What did I hear from those around me? My students just gave me hugs, and told me I could adopt them. They were the sweetest kids ever. Some of my co-workers prayed for me and hugged me, and most of my family made a wall of comfort around me. My church family just surrounded me in love, which is what I most needed. But that wasn't all I got. I also had plenty of people who said, "Well, at least you know you can get pregnant." or "You need to just forget this ever happened." What?????? Forget I carried a life within me and that due to me she didn't get to breathe a breath of air? My personal favorite was "Did you find out what you did wrong?" Because I wasn't feeling enough guilt about my role in the loss? I was also told to "just get over it." I got told that a week after my loss. How's that for a kick in the head?
So I "got over it". I picked myself up and my husband and I have weathered two rough years without her. And we're the only ones who remember her. I still dream about what she would have looked like. I wake up in the night with aching arms because I dreamed I was holding her. I look at every child that would have been her age and wonder about the life milestones we're missing. My heart breaks anew each time I see my nephew and niece together, because ours would have been the middle stair-step between them.
This year's anniversary has been so much worse than last year's. Last year I was so busy working at school that I didn't have time to grieve. Last year I had just been diagnosed with PCOS, and I was so hopeful that the diagnosis was the "magic pill" that would allow me another chance at motherhood. Nope, wrong again. It just seems like I can't catch a break. I've even gotten to where I preface conversations with "since we can't have kids", so that no one else reminds me that I'm still childless.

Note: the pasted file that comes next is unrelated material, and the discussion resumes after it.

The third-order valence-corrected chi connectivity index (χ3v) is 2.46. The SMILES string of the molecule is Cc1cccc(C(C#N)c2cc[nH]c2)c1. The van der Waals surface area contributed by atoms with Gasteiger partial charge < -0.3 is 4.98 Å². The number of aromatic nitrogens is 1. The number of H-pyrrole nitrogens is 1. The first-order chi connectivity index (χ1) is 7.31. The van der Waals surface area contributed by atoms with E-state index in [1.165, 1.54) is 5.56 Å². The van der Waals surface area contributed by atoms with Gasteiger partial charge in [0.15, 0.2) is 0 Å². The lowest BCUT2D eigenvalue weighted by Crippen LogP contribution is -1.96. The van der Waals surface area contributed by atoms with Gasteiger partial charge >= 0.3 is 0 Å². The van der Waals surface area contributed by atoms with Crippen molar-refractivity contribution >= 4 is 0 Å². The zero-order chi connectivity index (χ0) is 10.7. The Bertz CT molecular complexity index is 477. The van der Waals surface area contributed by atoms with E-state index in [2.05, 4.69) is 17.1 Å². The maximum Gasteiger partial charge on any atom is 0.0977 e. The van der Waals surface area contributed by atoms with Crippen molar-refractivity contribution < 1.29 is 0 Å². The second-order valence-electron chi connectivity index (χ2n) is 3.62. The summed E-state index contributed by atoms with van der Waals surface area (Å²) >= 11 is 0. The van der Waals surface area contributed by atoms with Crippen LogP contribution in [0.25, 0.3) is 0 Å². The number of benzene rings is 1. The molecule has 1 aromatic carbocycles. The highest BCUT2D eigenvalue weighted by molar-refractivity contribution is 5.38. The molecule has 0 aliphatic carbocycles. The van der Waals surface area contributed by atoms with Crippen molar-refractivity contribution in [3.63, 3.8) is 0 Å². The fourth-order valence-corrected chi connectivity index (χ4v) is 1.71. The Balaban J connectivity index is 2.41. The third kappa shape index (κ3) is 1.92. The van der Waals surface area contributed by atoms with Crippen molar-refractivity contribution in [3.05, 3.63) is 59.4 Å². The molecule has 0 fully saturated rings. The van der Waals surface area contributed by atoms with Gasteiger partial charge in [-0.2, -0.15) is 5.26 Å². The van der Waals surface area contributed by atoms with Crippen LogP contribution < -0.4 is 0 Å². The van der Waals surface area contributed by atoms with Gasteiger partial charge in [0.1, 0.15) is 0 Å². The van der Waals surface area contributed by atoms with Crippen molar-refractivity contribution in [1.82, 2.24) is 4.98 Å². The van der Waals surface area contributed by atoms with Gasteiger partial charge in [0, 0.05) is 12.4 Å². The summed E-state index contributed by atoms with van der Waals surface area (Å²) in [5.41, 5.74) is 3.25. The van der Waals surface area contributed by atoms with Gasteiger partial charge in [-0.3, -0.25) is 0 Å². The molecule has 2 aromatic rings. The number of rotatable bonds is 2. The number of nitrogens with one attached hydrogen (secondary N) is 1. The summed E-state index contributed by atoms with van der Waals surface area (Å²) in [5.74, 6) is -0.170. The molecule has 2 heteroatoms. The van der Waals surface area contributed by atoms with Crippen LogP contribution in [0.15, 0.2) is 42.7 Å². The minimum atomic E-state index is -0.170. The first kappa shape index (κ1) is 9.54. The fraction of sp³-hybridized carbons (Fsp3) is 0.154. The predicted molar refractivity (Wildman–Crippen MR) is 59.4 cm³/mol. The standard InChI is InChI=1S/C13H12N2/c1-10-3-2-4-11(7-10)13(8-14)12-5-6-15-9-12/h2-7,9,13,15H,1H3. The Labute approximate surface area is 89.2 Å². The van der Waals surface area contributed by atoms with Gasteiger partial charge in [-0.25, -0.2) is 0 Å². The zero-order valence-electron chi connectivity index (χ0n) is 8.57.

I guess it's just the "aloneness" that a pre-term loss brings to a couple. Everyone remembers when you lose a family member, and people will make kind comments when you say things like "It's been two years since we lost Grandpa," or even "two years since we lost Rover," but you say "it's been two years since we lost our baby," and people give you *the look* and say, "You're still thinking about that? You should have moved past that by now. Why don't you just have another one?" Like having another one would erase the loss of the first.